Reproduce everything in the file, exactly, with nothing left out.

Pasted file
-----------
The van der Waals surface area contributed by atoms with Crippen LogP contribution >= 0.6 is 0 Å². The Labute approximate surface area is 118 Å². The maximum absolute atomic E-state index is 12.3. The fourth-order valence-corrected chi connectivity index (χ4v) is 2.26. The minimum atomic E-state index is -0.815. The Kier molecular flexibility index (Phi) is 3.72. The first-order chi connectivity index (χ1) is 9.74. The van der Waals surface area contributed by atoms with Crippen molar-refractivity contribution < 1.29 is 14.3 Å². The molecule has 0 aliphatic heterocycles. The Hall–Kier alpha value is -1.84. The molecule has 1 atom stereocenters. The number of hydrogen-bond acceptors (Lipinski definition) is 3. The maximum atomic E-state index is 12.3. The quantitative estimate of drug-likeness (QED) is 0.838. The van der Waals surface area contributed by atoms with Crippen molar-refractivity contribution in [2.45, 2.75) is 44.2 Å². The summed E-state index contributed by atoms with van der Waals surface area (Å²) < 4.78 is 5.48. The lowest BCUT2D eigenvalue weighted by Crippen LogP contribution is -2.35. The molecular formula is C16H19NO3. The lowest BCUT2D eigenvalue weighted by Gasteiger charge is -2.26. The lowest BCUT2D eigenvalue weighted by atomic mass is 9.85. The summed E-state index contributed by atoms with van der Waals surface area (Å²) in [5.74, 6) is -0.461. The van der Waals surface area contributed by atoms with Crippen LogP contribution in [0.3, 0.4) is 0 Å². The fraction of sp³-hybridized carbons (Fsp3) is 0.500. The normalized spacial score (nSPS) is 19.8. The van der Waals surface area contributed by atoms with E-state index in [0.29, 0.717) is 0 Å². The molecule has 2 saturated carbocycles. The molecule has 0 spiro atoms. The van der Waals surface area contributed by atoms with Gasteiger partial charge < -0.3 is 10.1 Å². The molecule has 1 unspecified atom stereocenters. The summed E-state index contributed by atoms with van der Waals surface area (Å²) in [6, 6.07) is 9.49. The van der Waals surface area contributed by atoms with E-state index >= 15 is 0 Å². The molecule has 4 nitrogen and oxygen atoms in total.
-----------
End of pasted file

The van der Waals surface area contributed by atoms with Crippen LogP contribution >= 0.6 is 0 Å². The Labute approximate surface area is 118 Å². The maximum absolute atomic E-state index is 12.3. The fourth-order valence-corrected chi connectivity index (χ4v) is 2.26. The minimum atomic E-state index is -0.815. The Kier molecular flexibility index (Phi) is 3.72. The first-order chi connectivity index (χ1) is 9.74. The van der Waals surface area contributed by atoms with Crippen molar-refractivity contribution < 1.29 is 14.3 Å². The molecule has 0 aliphatic heterocycles. The Hall–Kier alpha value is -1.84. The molecule has 1 atom stereocenters. The number of hydrogen-bond acceptors (Lipinski definition) is 3. The maximum atomic E-state index is 12.3. The quantitative estimate of drug-likeness (QED) is 0.838. The van der Waals surface area contributed by atoms with Crippen molar-refractivity contribution in [2.45, 2.75) is 44.2 Å². The summed E-state index contributed by atoms with van der Waals surface area (Å²) < 4.78 is 5.48. The lowest BCUT2D eigenvalue weighted by Crippen LogP contribution is -2.35. The molecular formula is C16H19NO3. The lowest BCUT2D eigenvalue weighted by Gasteiger charge is -2.26. The lowest BCUT2D eigenvalue weighted by atomic mass is 9.85. The summed E-state index contributed by atoms with van der Waals surface area (Å²) in [5.74, 6) is -0.461. The van der Waals surface area contributed by atoms with Crippen LogP contribution in [0.3, 0.4) is 0 Å². The fraction of sp³-hybridized carbons (Fsp3) is 0.500. The normalized spacial score (nSPS) is 19.8. The van der Waals surface area contributed by atoms with E-state index in [0.29, 0.717) is 0 Å². The molecule has 2 saturated carbocycles. The molecule has 0 spiro atoms. The van der Waals surface area contributed by atoms with Gasteiger partial charge < -0.3 is 10.1 Å². The molecule has 1 unspecified atom stereocenters. The summed E-state index contributed by atoms with van der Waals surface area (Å²) in [6, 6.07) is 9.49. The van der Waals surface area contributed by atoms with E-state index >= 15 is 0 Å². The molecule has 4 nitrogen and oxygen atoms in total.